The Matopiba region, an area in the Brazilian North and Northeast formed by the states of the Maranhão (MA), Tocantins (TO), Piauí (PI) and Bahia (BA), is also projected to reach historical production levels this season. The higher production levels are attributed to favorable weather as well as an increase in the planted area and the use of technologies such as seeds adapted specifically for this region. Considered one of the main agricultural frontiers in Brazil, the region has numerous favorable qualities for modern agriculture (see farmdoc Daily, July 12, 2021).
Soybean Prices Elevated
With all indications pointing toward a tightening of global supply in the first half of 2022, in addition to the impacts from the Russian military attack on Ukraine, soybeans futures traded in Chicago in February have been the most expensive since 2012, surpassing $16 per bushel. As a consequence, soybean prices continue to hit new records in the Brazilian market. Prices in the port of Paranaguá (PR) closed on February 24 at BRL 201,35 ($39.35) per 60-kilogram bag (2.2 bushels), according to data from the Center for Advanced Studies in Applied Economics of Luiz de Queiroz College of Agriculture at the University of São Paulo (Cepea/Esalq/USP). This is the highest value in Cepea’s history.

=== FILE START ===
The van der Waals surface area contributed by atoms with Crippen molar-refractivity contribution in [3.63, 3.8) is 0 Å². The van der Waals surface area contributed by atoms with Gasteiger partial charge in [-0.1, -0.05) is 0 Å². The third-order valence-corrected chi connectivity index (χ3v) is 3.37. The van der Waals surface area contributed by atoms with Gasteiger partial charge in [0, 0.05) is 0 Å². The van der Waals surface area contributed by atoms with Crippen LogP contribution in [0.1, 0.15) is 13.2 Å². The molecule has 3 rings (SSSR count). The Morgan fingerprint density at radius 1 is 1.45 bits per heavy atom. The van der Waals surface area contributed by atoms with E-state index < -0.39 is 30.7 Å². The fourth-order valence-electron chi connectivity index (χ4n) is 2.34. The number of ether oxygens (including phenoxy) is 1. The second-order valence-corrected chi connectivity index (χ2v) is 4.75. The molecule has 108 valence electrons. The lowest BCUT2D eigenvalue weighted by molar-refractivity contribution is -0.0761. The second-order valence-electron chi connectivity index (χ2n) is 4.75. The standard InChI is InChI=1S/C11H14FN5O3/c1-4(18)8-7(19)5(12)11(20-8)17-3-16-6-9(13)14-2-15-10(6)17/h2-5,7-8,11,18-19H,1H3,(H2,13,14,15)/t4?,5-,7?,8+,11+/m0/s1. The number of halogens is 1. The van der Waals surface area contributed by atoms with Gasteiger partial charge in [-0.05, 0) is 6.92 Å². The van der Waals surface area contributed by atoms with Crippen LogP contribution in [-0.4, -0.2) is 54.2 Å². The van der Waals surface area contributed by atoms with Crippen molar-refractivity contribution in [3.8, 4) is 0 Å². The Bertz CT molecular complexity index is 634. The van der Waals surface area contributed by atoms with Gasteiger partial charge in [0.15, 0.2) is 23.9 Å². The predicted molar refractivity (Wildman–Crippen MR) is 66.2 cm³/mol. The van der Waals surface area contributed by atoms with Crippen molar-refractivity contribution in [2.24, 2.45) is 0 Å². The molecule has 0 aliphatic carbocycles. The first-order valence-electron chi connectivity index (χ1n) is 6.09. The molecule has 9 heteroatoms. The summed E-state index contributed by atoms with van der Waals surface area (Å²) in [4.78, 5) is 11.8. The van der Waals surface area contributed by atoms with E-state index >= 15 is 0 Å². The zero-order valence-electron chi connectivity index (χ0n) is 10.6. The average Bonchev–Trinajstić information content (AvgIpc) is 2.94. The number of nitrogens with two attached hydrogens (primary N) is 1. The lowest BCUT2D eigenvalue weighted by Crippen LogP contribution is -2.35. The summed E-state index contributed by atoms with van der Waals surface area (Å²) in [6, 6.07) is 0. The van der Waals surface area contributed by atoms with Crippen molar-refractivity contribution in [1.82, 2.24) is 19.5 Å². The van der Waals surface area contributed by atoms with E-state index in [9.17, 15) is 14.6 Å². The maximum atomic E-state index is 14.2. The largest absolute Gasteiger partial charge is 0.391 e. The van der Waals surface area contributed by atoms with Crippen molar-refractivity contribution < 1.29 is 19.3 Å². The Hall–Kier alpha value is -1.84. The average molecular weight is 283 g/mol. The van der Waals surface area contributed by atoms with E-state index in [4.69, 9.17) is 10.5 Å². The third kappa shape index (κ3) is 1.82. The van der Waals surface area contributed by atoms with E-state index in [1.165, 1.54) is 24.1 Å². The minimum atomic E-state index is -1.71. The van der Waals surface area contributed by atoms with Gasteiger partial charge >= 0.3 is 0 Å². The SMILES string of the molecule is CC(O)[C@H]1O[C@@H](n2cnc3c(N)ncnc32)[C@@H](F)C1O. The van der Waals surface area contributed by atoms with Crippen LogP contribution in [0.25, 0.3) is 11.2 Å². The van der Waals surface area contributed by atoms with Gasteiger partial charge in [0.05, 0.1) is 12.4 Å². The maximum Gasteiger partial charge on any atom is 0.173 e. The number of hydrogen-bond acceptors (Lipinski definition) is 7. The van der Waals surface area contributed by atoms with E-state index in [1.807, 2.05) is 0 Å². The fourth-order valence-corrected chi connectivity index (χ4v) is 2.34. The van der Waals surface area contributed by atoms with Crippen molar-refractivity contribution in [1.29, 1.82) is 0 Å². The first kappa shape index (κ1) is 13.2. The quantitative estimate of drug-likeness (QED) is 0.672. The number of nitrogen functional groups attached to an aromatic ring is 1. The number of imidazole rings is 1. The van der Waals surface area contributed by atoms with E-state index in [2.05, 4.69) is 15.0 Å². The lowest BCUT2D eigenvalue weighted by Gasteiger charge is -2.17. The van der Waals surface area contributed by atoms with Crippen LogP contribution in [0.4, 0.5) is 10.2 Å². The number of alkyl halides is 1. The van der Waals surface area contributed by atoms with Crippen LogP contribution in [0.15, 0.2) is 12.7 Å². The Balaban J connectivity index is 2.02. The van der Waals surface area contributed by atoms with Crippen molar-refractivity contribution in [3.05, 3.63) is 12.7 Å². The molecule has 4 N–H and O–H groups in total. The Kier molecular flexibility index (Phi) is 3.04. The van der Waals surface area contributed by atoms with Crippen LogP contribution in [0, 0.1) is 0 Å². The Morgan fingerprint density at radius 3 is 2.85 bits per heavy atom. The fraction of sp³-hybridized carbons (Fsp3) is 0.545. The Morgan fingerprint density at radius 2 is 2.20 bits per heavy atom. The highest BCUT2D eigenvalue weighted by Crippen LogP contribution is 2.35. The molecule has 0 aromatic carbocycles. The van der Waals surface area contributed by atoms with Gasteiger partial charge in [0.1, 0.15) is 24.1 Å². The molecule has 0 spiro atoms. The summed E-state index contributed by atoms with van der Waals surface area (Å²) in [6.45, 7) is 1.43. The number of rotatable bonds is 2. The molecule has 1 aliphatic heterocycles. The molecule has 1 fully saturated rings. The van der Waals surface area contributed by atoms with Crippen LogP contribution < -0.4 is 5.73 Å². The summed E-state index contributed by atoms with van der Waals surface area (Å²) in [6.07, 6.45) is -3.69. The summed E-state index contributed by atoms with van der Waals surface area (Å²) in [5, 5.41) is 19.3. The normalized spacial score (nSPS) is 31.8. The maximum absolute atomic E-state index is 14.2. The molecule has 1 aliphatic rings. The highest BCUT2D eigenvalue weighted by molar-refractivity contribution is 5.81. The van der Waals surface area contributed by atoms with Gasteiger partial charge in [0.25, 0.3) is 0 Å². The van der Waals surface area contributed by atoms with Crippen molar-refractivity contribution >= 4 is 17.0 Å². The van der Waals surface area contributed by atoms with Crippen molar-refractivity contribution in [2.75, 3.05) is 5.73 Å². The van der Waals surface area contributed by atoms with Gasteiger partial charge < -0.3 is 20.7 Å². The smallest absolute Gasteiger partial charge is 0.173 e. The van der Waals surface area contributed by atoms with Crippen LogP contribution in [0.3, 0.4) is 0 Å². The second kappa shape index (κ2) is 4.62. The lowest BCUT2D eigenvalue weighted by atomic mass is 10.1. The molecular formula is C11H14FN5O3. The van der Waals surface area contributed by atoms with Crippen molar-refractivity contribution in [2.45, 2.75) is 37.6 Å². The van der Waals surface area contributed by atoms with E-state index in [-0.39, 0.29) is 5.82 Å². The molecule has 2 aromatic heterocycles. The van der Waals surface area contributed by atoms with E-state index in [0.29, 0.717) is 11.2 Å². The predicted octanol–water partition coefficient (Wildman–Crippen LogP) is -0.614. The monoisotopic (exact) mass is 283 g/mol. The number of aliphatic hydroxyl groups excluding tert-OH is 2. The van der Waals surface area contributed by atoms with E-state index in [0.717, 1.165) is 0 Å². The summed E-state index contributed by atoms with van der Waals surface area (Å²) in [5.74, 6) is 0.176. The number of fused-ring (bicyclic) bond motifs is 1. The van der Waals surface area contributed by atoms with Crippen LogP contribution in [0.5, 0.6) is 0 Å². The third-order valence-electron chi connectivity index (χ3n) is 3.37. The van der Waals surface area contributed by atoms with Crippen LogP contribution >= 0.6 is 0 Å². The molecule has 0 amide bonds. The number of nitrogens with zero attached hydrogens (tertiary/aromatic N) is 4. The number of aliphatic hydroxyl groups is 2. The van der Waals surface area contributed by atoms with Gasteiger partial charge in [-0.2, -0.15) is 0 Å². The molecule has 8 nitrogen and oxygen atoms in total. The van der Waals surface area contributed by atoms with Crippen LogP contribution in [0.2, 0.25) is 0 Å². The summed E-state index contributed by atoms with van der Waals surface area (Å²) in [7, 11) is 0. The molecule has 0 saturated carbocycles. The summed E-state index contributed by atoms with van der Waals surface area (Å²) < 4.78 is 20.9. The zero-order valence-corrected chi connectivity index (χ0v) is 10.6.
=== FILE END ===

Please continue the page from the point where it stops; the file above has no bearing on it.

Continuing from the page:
The average monthly cash price in the port of Paranaguá for soybeans increased 17,3% from November 2021 to February 2022 (see Figure 3). Depending on the weather and international market, soybean prices in Brazil could continue to rise. The changing soybean market dynamics in South America may have bullish implications on exports of the upcoming U.S. soybean crop and may lead to higher US soybean production in 2022. In response to climbing soybean prices in South America, U.S. soybean export prices are up 25 percent since December (USDA, 2022).
Colussi, J. and G. Schnitkey. "Brazil Likely to Remain World Leader in Soybean Production." farmdoc daily (11):105, Department of Agricultural and Consumer Economics, University of Illinois at Urbana-Champaign, July 12, 2021.
Conab, National Supply Company. “Monitoring the Brazilian Grain Crop.” Brasília, DF, v. 9, 2021/22 crop season, n.5, February 2022. Available in https://www.conab.gov.br/info-agro/safras/graos/boletim-da-safra-de-graos
Cepea/USP. Center for Advanced Studies in Applied Economics of “Luiz de Queiroz” College of Agriculture at University of São Paulo. Survey of Agricultural Prices. 2022 https://www.cepea.esalq.usp.br/br/consultas-ao-banco-de-dados-do-site.aspx
US Department of Agriculture, Foreign Agricultural Service. February 2022. Oilseeds: World Markets and Trades. Shrinking South America Soybean Production Constricts Trade and Boosts Prices.